CHENGDU, China -- The Chinese government has begun investigating a trio of hugely popular internet services in an apparent effort to contain opinions and information that could hinder the consolidation of power by President Xi Jinping.
Users post material that threatens national security, the Cyberspace Administration of China said Friday. In a rare move, the agency has launched simultaneous probes into Tencent Holdings' WeChat mobile chat service, Sina's Weibo microblogging service and search engine giant Baidu's Tieba forums.
The content with violence, terrorism, false information, rumors and pornography undermines social order and national security, according to the agency, which accuses the providers of not doing enough to control it.
The probes are based on suspected violations of cybersecurity legislation that took effect in June. The three services have a total of 1.35 billion users, with much overlap due to people who use more than one.
Each in its own way has the potential to drive public opinion. The government could effectively control public opinion in Chinese cyberspace by putting a leash on the three services, an internet executive said.
WeChat is especially popular, with a user base of more than 900 million. People -- men and women, young and old -- use it for messaging, making calls, and sharing photos and videos, as well as making payments.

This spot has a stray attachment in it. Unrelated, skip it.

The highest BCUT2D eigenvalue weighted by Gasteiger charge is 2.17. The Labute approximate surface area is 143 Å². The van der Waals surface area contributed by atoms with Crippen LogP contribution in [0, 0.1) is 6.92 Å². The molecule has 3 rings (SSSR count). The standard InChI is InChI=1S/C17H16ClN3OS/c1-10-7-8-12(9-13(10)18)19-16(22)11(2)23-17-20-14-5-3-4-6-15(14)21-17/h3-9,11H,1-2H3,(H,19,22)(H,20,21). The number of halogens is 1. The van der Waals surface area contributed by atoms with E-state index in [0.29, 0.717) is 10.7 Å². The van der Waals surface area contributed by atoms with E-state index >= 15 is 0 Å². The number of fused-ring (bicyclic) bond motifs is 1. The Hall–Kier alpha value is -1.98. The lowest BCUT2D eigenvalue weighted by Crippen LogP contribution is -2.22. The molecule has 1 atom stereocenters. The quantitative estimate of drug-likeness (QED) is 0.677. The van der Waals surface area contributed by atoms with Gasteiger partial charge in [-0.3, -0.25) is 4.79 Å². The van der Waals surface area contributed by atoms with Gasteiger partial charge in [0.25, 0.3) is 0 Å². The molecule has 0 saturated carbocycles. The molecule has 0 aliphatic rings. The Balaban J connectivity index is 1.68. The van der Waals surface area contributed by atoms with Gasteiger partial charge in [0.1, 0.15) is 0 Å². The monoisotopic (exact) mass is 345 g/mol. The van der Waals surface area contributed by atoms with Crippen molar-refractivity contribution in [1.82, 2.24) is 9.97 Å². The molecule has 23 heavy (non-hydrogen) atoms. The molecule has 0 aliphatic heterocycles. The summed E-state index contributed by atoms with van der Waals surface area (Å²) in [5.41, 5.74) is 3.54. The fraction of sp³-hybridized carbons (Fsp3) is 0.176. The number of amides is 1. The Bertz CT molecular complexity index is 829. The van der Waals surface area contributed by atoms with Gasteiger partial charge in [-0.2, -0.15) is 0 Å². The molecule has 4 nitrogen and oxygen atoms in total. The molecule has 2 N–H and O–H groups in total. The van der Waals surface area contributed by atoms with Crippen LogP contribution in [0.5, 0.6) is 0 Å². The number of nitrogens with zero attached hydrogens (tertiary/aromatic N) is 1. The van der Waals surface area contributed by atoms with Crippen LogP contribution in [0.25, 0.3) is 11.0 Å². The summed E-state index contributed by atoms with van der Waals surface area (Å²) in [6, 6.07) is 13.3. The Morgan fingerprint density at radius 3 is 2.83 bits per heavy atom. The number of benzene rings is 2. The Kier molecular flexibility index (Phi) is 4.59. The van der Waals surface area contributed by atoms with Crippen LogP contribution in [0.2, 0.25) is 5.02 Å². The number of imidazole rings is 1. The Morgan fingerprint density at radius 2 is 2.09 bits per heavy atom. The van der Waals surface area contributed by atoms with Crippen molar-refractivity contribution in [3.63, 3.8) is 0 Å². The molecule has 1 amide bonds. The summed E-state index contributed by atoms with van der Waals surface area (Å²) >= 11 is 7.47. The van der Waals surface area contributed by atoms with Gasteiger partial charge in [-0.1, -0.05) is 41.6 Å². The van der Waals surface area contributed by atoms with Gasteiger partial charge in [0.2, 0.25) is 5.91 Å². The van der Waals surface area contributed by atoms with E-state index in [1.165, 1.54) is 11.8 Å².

More and more users broadcast their personal opinions via WeChat official accounts. Many lawyers, for instance, post their views on social issues. As the authorities stepped up scrutiny, more than 300 accounts were closed or suspended in early August. The new probes could mean even more getting shut down.
Weibo gets many posts responding to news and has been used to promote participation in demonstrations. In July alone, the company deleted around 118,000 posts related to politics and suspended or took other action on more than 400 accounts.
The Tieba forums appear to be frequently used to boycott or attack companies from countries whose relations with China have chilled.
In China, views expressed in cyberspace hold much sway over public opinion because traditional mass media are viewed as a mouthpiece of the ruling Communist Party and have little influence on people hungry for the truth. The Xi government thus seeks to keep a lid on views that could weaken its grip ahead of a party congress this fall where a new national leadership team will be installed.
Since the death of Nobel Peace Prize-winning activist Liu Xiaobo in state custody this July, the government has been expending a great deal of resources on containing posts by those seeking to mourn him.
The cybersecurity legislation has driven Apple to pull certain virtual private network apps, which allow people to surf the internet anonymously, from its app store in China. The law has also led Tencent and three other companies to shut down a combined 1,000-plus blogging and other accounts.